The “everything is going digital” narrative is dead

RIP Digitization. © Dall-E / Trending Topics
RIP Digitization. © Dall-E / Trending Topics
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When, after the lockdowns of 2020 and 2021, the big rain of money suddenly came to the world of startups, scale-ups and unicorns, it was heard everywhere: politicians, management consultants, founders, and those who would become one everyone wanted to hear: “COVID is the turbo booster for digital transformation”. Education, shopping, entertainment, the world of work, events, even the entire financial system – digitalization will not stop at anything.

It was somehow clear: After the (wealthy Western) world had spent the lockdowns in front of displays at home and everything somehow worked quite well, it was logical: everything will move even more and faster into the digital world. Mark Zuckerberg’s large-scale Metaverse plans, which have so far resulted in a whopping $47 billion (!) loss, are a product of this time – in 2021 Facebook became Meta.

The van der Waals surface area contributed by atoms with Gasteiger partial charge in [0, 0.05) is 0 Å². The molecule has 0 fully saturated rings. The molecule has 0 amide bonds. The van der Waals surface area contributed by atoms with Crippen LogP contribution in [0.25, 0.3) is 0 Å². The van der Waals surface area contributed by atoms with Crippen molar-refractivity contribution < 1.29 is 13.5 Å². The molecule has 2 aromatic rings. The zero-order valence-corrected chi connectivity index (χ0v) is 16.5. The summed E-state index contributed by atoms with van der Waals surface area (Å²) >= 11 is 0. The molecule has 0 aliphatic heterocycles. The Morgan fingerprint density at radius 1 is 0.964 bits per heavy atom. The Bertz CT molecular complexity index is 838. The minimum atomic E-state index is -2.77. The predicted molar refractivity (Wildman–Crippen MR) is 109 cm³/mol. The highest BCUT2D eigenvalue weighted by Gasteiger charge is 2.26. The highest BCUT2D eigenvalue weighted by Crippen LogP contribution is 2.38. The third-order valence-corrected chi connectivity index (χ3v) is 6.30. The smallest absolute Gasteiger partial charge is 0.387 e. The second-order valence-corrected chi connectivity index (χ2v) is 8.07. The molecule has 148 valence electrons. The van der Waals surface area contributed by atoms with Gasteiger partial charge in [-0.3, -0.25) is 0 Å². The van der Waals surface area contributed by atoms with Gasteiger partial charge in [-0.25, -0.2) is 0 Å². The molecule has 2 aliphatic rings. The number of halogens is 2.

But when an Austrian VC recently asked me the name of our printing company (which produces our pretty great Trending Topics magazines ), it was confirmation of a thesis that had been forming in my head for a long time: the digitalization narrative is dead, at least for now. No one anymore, neither in press releases nor on stages, uses catchphrases like “digitization acceleration” or “turbo of digital transformation” anymore. The world has changed too much for that due to the war in Ukraine, the interest rate turnaround, the energy crisis, and the Middle East conflict.

You can see on both a large and a small scale that digitalization no longer has a turbocharger. When CEO Tobias Lübke had to announce in mid-2022 that he would be cutting 1,000 jobs at the listed e-commerce giant Shopify, he also posted the following graphic about the growth rate of e-commerce in the USA – it shows a peak in 2021 and then increases again afterward fall.